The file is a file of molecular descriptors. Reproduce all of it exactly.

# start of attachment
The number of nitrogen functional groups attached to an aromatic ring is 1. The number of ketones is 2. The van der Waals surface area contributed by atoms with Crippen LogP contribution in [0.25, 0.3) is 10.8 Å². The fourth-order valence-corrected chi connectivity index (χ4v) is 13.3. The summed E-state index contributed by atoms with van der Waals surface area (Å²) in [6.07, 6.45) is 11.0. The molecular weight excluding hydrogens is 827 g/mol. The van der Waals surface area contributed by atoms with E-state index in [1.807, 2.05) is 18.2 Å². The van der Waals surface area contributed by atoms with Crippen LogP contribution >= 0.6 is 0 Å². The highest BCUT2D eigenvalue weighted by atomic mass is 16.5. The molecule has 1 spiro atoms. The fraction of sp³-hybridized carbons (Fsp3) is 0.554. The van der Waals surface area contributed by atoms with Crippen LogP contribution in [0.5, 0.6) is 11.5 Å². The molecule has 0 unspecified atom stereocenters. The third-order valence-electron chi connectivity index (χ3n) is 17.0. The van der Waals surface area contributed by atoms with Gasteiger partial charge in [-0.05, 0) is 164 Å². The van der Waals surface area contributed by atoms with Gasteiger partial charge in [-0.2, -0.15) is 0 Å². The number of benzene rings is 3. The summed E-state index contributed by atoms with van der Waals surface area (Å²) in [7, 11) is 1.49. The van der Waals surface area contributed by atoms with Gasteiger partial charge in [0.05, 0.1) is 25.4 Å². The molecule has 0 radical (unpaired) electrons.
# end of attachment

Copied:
The number of nitrogen functional groups attached to an aromatic ring is 1. The number of ketones is 2. The van der Waals surface area contributed by atoms with Crippen LogP contribution in [0.25, 0.3) is 10.8 Å². The fourth-order valence-corrected chi connectivity index (χ4v) is 13.3. The summed E-state index contributed by atoms with van der Waals surface area (Å²) in [6.07, 6.45) is 11.0. The molecular weight excluding hydrogens is 827 g/mol. The van der Waals surface area contributed by atoms with E-state index in [1.807, 2.05) is 18.2 Å². The van der Waals surface area contributed by atoms with Crippen LogP contribution >= 0.6 is 0 Å². The highest BCUT2D eigenvalue weighted by atomic mass is 16.5. The molecule has 1 spiro atoms. The fraction of sp³-hybridized carbons (Fsp3) is 0.554. The van der Waals surface area contributed by atoms with Crippen LogP contribution in [0.5, 0.6) is 11.5 Å². The molecule has 0 unspecified atom stereocenters. The third-order valence-electron chi connectivity index (χ3n) is 17.0. The van der Waals surface area contributed by atoms with Gasteiger partial charge in [-0.05, 0) is 164 Å². The van der Waals surface area contributed by atoms with Gasteiger partial charge in [-0.2, -0.15) is 0 Å². The number of benzene rings is 3. The summed E-state index contributed by atoms with van der Waals surface area (Å²) in [7, 11) is 1.49. The van der Waals surface area contributed by atoms with Gasteiger partial charge in [0.05, 0.1) is 25.4 Å². The molecule has 0 radical (unpaired) electrons.